I knew enough to stop calling at this point and let the deer dictate my next move. Within two minutes of making my first snort, the buck was under my tree stand. I released my arrow as the buck’s nose was busily buried in the leaves looking for acorns. The buck never expected anything as the arrow found its mark. I don’t think I would have had an opportunity to take a shot at this buck if I didn’t try to relax it with a social snort. I think the buck would have eventually become nervous from the original noise. It probably would have moved out of bow range and maybe even out of the area entirely. This was another opportunity that may have gone by the wayside had I not had the understanding and confidence to make a social snort.

Carrying and using a snort call while deer hunting has helped me score on many deer -- some of which I know I would have never had an opportunity to harvest if I didn’t use it. Most important, however, knowing when, how, why and where to use all cadences of the snort call has been most crucial to my success.


The fourth cadence of the primary snort is the aggressive snort. This is sometimes referred to as the grunt-snort-wheeze. However, this is not correct. A buck that is annoyed and is trying to establish itself within the social pecking order makes the aggressive snort. It is a loud and overblown call. This is often made so powerfully that the deer expels air and mucus from its nostrils. It is meant to get the attention of another offending deer. Does make this call at fawns and yearlings and other competitive does when food sources are at a minimum. Does use it to warn off other deer, including their own fawns, from the food she is eating. The call is also associated with an action known as flailing. Flailing is when a deer rises on its hind legs and strikes at the head or body of another deer with its forelegs.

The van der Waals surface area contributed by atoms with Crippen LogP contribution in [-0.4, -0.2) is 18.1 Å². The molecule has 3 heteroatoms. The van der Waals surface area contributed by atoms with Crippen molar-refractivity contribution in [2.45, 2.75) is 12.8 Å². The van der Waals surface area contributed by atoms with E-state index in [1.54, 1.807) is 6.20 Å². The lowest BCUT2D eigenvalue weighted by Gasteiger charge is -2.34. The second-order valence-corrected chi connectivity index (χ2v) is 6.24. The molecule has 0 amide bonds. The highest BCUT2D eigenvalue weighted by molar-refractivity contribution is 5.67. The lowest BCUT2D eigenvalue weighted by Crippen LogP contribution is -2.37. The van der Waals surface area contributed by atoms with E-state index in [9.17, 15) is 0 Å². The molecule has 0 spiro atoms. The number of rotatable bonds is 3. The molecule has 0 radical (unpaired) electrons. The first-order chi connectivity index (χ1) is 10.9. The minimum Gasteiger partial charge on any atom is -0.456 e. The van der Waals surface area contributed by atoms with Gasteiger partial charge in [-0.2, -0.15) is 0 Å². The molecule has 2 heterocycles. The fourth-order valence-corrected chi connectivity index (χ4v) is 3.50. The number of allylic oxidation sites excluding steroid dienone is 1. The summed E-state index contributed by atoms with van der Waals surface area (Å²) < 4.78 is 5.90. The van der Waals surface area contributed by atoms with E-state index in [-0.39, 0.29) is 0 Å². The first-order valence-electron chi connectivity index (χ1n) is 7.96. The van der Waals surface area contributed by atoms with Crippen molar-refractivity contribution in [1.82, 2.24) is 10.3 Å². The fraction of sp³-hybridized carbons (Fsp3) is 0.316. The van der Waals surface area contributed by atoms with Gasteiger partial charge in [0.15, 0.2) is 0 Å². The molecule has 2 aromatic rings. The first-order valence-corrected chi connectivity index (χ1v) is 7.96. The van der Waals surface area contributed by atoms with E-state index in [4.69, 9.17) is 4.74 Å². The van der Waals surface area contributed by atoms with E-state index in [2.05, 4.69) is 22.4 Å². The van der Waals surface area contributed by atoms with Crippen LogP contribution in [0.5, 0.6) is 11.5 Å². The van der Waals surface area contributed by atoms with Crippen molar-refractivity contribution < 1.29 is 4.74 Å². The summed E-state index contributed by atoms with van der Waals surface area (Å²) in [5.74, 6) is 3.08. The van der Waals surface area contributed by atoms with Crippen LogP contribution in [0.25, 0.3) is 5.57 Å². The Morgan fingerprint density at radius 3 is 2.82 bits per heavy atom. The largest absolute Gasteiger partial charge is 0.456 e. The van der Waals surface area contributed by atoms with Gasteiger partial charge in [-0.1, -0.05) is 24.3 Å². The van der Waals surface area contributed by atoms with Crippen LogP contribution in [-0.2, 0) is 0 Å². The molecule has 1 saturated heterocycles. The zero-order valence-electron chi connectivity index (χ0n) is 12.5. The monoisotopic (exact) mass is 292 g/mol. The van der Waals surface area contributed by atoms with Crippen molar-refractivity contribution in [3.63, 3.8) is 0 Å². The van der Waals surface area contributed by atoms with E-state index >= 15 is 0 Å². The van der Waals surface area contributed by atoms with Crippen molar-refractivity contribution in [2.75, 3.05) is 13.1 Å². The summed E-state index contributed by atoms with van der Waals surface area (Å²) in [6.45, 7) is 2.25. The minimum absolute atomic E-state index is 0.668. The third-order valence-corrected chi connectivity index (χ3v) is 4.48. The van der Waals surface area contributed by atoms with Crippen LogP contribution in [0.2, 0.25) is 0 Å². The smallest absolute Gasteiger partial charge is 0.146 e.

All deer that are lower on the totem pole than the deer making this vocalization pay attention to it instantly. These submissive deer quickly move off several feet from the more aggressive deer.

Mature bucks regularly vocalize with this type of snort to lesser bucks. They use it to let them know that they are about to escalate their antagonism from a simple call to a greater physical confrontation. It is most used by bucks during all three phases of the rut. Oftentimes, a younger satellite buck hangs close to an estrous doe with a mature buck in the hopes of getting into the action. Many times, when all other body language fails, the mature buck blows an aggressive snort—a warning to the younger buck to back off or deal with the consequences.